NPR in Kansas City
Play Live Radio
Next Up:
0:00
0:00
Available On Air Stations
News

The Kansas City Star Sues To Obtain Records In Police Killing Of Overland Park Teen

092520_lowe_albers dashcam.jpg
Shawnee Mission Post
Dash cam footage showing the moment after Officer Clayton Jenison opened fire into the vehicle John Albers was driving.

The city has refused to turn over the records although employment-related agreements are deemed open records under the Kansas Open Records Act.

The Kansas City Star is suing to obtain Overland Park’s severance agreement with the police officer who shot and killed 17-year-old high school student John Albers in 2018 as he was backing out of the driveway of his home.

The city has denied The Star’s requests for the records under the Kansas Open Records Act, although the law deems employment-related and settlement agreements to be open records.

Overland Park Police Chief Frank Donchez announced at a press conference on Feb. 20, 2018, one month after the shooting, that Officer Clayton Jenison had resigned from the police department for personal reasons. But it was later discovered the city had paid him $70,000 in severance four days earlier.

Since then, city officials have offered different reasons for Jenison’s departure from the force, according to The Star’s lawsuit.

In August, Overland Park City Manager Bill Ebel described Jenison’s departure from the force not as a resignation but as “a mutually agreeable separation.” A few days later, Overland Park Mayor Carl Gerlach said the purpose of the “negotiated” severance agreement was to remove Jenison from the force because “we did not want him as an officer.”

In its lawsuit, which was filed on Wednesday in Johnson County District Court, The Star asks the court to declare that the severance agreement is an open record and to order the city to turn it over to the newspaper.

“Because the city has misled the public for so long with its many misstatements, the only way to get to the truth is for the public itself to see the actual agreement Overland Park and Officer Jenison signed,” The Star’s attorney, Bernie Rhodes, told KCUR in an email.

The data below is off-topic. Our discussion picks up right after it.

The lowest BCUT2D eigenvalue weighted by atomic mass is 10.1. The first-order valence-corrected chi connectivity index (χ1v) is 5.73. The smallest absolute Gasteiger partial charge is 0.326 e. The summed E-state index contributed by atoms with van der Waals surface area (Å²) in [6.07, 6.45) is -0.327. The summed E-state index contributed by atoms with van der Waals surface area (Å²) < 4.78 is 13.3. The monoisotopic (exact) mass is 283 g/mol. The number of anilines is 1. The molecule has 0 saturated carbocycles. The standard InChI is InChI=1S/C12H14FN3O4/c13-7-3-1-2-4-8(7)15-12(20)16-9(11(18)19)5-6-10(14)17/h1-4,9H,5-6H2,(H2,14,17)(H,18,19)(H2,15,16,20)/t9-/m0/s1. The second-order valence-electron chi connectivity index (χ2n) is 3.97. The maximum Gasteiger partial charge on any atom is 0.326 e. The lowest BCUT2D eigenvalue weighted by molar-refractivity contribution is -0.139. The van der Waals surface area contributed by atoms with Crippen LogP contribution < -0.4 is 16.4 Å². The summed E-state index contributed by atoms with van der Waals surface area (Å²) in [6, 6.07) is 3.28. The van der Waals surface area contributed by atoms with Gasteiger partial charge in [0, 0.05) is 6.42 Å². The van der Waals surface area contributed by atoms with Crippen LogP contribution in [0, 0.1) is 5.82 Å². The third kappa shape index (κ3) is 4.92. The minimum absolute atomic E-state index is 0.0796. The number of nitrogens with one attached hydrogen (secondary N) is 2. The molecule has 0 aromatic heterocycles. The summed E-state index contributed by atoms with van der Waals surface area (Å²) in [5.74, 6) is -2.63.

“It is said sunshine is the best disinfectant. This lawsuit seeks to help cure the long-suffering wound to the community caused by the city’s refusal to be honest about its decision to pay off Officer Jenison by shining a bright light on it.”

Overland Park City Attorney Tammy Owens did not immediately respond to a request for comment.

Police were dispatched to the Albers home on Jan. 20, 2018, after receiving a report that John Albers, who was alone at home, was suicidal. Shortly after they arrived, a minivan began backing out of the garage. Jenison fired twice at the vehicle and then, after it made a U-turn, fired 11 more times. Six of the bullets hit Albers, who was driving the minivan, killing him.

A month later, Johnson County District Attorney Steve Howe announced that no charges would be filed against the then- still-unnamed officer who fired the bullets. But last month the FBI and U.S. Attorney’s Office in Kansas announced that they were investigating the incident.

“The Kansas City FBI Field Office, the Civil Rights division, and the US Attorney’s Office for the District of Kansas have opened a civil rights investigation into the fatal shooting of an Overland Park teen, John Albers,” Bridget Patton, a spokeswoman for the FBI’s Kansas City field office, said in a written statement.

“The FBI will collect all available facts and evidence and will ensure that the investigation is conducted in a fair, thorough and impartial manner. As this is an ongoing investigation we are not able to comment further at this time.”

Last year, Overland Park settled a wrongful death lawsuit brought by Albers’ mother, Sheila Albers, for $2.3 million.

The Star is not the only news outlet that has sought to obtain the city’s severance agreement with Jenison. KCTV Channel 5 filed an open records request for the agreement in August and reported the city responded that it would cost the station at least $34,000 and take more than two-and-a-half years to complete.